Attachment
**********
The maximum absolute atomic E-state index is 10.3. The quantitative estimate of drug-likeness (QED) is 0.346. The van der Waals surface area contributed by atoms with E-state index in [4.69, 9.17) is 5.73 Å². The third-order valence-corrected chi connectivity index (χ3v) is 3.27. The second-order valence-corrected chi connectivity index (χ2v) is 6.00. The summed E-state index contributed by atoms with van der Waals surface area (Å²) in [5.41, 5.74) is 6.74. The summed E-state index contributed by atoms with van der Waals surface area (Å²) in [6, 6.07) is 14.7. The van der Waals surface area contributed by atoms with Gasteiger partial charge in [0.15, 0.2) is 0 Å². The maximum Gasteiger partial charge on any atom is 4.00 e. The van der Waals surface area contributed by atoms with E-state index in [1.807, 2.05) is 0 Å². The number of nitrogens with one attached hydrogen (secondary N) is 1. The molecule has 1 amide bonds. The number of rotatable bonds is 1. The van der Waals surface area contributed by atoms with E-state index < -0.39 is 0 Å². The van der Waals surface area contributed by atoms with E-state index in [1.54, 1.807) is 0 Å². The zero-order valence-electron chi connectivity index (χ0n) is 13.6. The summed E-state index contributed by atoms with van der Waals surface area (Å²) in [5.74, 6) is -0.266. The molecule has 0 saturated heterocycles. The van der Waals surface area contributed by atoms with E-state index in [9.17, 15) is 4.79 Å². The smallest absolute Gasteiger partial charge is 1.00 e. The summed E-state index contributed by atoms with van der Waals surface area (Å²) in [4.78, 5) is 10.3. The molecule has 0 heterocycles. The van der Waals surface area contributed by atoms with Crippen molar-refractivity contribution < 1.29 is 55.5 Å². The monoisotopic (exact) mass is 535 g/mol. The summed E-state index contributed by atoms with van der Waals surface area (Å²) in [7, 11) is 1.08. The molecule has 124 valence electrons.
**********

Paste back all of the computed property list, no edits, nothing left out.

The maximum absolute atomic E-state index is 10.3. The quantitative estimate of drug-likeness (QED) is 0.346. The van der Waals surface area contributed by atoms with E-state index in [4.69, 9.17) is 5.73 Å². The third-order valence-corrected chi connectivity index (χ3v) is 3.27. The second-order valence-corrected chi connectivity index (χ2v) is 6.00. The summed E-state index contributed by atoms with van der Waals surface area (Å²) in [5.41, 5.74) is 6.74. The summed E-state index contributed by atoms with van der Waals surface area (Å²) in [6, 6.07) is 14.7. The van der Waals surface area contributed by atoms with Gasteiger partial charge in [0.15, 0.2) is 0 Å². The maximum Gasteiger partial charge on any atom is 4.00 e. The van der Waals surface area contributed by atoms with E-state index in [1.807, 2.05) is 0 Å². The number of nitrogens with one attached hydrogen (secondary N) is 1. The molecule has 1 amide bonds. The number of rotatable bonds is 1. The van der Waals surface area contributed by atoms with E-state index < -0.39 is 0 Å². The van der Waals surface area contributed by atoms with E-state index in [1.54, 1.807) is 0 Å². The zero-order valence-electron chi connectivity index (χ0n) is 13.6. The summed E-state index contributed by atoms with van der Waals surface area (Å²) in [5.74, 6) is -0.266. The molecule has 0 saturated heterocycles. The van der Waals surface area contributed by atoms with E-state index in [9.17, 15) is 4.79 Å². The smallest absolute Gasteiger partial charge is 1.00 e. The summed E-state index contributed by atoms with van der Waals surface area (Å²) in [4.78, 5) is 10.3. The molecule has 0 heterocycles. The van der Waals surface area contributed by atoms with Crippen molar-refractivity contribution < 1.29 is 55.5 Å². The monoisotopic (exact) mass is 535 g/mol. The summed E-state index contributed by atoms with van der Waals surface area (Å²) in [7, 11) is 1.08. The molecule has 124 valence electrons.